In previous columns, I’ve laid out my arguments as to how and why email marketing is headed toward the same slippery slope down which banner ads tumbled. One of the reasons I foresee this decline is the growth of the email annoyance we call spam.
Although I still stand by my statement that we will never completely rid ourselves of insidious junk email, I do firmly believe we, as an industry, must do whatever it takes to reduce the amount of unwanted email solicitations we send to our customers and prospects — whether they originally invited those solicitations or not.
It’s been said a thousand times already, but it bears repeating: The number of email solicitations received by consumers on a daily basis is bordering on overwhelming, making it nearly impossible to distinguish valid promotional offers from spam.
Much of the blame can be placed on unscrupulous email marketing companies that bombard random email addresses with unwanted solicitations. But they can’t shoulder all the blame. Other contributors include:
- Companies that rely on opt-out methods to build their lists, forcing hapless recipients to take action to stop the emails (some even employ the dreaded double opt-out, forcing recipients to opt out twice before they’re removed from the list)
- Companies that create lists based on the belief any publicly available email address, such as those included in an association directory or printed on a business card, is fair game as long as an unsubscribe option is included in all emails
- Companies that believe anyone who sends an inquiry or drops a business card in a fish bowl at a trade show is giving permission to be added to an email list, which can then be swapped and even sold
I can see all of you nodding in agreement. At least you were until now, because here’s the controversial part of today’s column: Even those of us who are completely scrupulous with our email campaigns, adhering to strict opt-in and double opt-in list development practices, bear some of the responsibility for the downward spiral.
That’s right. Even the most upstanding members of the email marketing community aren’t in any position to cast the first stone. Poor-quality opt-in processes exacerbate the problem, as does taking advantage of privacy policies that allow opt-in email databases to be “swapped” with “marketing partners.”
Sure, in the strictly technical sense, emails sent to these shared databases aren’t spam, because the consumers really did, at some point, grant permission for their addresses to be shared. But it’s pretty darn rare they recognize this fact when they’re faced with an inbox filled with what is, for all intents and purposes, junk mail.
Whether these emails are definitively spam or just exist in that gray area between legal and appropriate, everyone suffers from the solicitation deluge. Customers suffer the frustration of dealing with an overload of unwanted email they are powerless to combat. Advertisers suffer because recipients view the email offer as junk mail, which ultimately results in brand degradation and/or lack of response to valid email offers.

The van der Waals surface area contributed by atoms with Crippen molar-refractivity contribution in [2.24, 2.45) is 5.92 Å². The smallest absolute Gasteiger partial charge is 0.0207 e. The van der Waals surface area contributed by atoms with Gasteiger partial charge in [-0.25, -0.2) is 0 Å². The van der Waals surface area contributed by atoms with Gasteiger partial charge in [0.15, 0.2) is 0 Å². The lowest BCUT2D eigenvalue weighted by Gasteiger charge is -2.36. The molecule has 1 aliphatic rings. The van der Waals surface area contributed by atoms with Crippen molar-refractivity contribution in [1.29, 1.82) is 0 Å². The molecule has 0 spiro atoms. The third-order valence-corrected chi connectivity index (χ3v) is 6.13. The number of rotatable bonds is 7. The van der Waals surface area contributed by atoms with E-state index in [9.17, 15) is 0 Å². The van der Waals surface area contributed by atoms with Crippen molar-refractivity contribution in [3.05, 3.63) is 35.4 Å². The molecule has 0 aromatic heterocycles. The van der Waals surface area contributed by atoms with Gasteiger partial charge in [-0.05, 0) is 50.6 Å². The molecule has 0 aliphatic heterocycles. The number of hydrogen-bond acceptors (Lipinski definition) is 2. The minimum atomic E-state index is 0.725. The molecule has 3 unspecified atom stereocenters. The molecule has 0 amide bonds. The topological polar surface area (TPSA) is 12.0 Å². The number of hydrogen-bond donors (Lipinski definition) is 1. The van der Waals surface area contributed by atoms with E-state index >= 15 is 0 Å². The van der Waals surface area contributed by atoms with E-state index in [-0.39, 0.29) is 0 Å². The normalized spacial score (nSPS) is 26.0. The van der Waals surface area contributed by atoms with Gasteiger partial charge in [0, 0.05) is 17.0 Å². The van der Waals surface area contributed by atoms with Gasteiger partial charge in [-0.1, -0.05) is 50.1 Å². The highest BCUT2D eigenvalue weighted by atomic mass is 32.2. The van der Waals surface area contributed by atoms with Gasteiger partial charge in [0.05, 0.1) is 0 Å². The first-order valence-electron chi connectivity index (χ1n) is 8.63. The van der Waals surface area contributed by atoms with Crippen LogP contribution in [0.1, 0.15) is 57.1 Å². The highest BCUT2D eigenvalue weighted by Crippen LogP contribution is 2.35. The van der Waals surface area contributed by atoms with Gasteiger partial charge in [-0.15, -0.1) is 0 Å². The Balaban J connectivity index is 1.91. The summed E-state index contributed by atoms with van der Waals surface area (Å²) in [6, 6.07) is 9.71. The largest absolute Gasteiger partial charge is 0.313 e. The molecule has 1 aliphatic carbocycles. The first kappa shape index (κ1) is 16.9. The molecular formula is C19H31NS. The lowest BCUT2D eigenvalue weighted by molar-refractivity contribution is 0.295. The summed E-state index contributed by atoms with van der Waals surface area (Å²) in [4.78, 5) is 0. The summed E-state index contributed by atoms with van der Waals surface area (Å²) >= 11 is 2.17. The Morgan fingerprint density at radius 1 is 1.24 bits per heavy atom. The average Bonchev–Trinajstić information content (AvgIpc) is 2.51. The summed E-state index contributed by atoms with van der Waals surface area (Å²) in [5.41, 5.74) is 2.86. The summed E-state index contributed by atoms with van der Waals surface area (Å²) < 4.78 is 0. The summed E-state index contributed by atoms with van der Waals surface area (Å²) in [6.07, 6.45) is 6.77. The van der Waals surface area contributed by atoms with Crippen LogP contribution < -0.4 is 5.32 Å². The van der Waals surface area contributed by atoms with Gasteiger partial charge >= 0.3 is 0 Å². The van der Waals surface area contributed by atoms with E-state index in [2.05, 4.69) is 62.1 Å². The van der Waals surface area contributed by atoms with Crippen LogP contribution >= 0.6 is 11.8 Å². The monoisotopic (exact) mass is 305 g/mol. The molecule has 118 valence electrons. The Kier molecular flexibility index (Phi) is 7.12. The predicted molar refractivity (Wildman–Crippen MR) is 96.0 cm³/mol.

But as I’ve said before, email marketing is cheap. Just one successful response often justifies the original expense of developing and distributing the campaign. That’s why marketers are going for that quick fix rather than taking the long-term view. That lack of long-term vision results in the email marketing industry failing to police its own programs and processes.
True, the updated Direct Marketing Association’s guidelines on email marketing have taken some baby steps in the right direction. The guidelines are designed to help put a stop not only to spam but also to questionable email marketing programs that fall in a gray area between credible and unscrupulous. But these guidelines don’t really go far enough.
That’s why I believe advertisers must demand their marketing partners take proactive steps to distinguish their valid offers from the plethora of junk email their customers receive. One way to do that is by integrating scalable Web-based opt-in processes with sophisticated e-CRM systems, real-time reporting, and financial analysis to produce pristine lists of highly motivated prospects.
We’ve successfully used these types of proprietary systems to build databases of people that convert into loyal customers — a method that far outperforms the practice of collecting or renting lists of random addresses and sending emails that are never opened.
I’ve seen firsthand the positive results such a seemingly simple technology process can have on response rates and customer conversions. More important, it reduces spam complaints to virtually nothing.
Don’t forget the halo effect from sending only wanted (indeed, requested!) information to engaged consumers. That should more than make up for the smaller database.
Best of all, by implementing this kind of sophisticated opt-in process, we’ll be well on our way to salvaging what is left of what should be the best, most effective marketing medium — not to mention our livelihoods. Keep reading.
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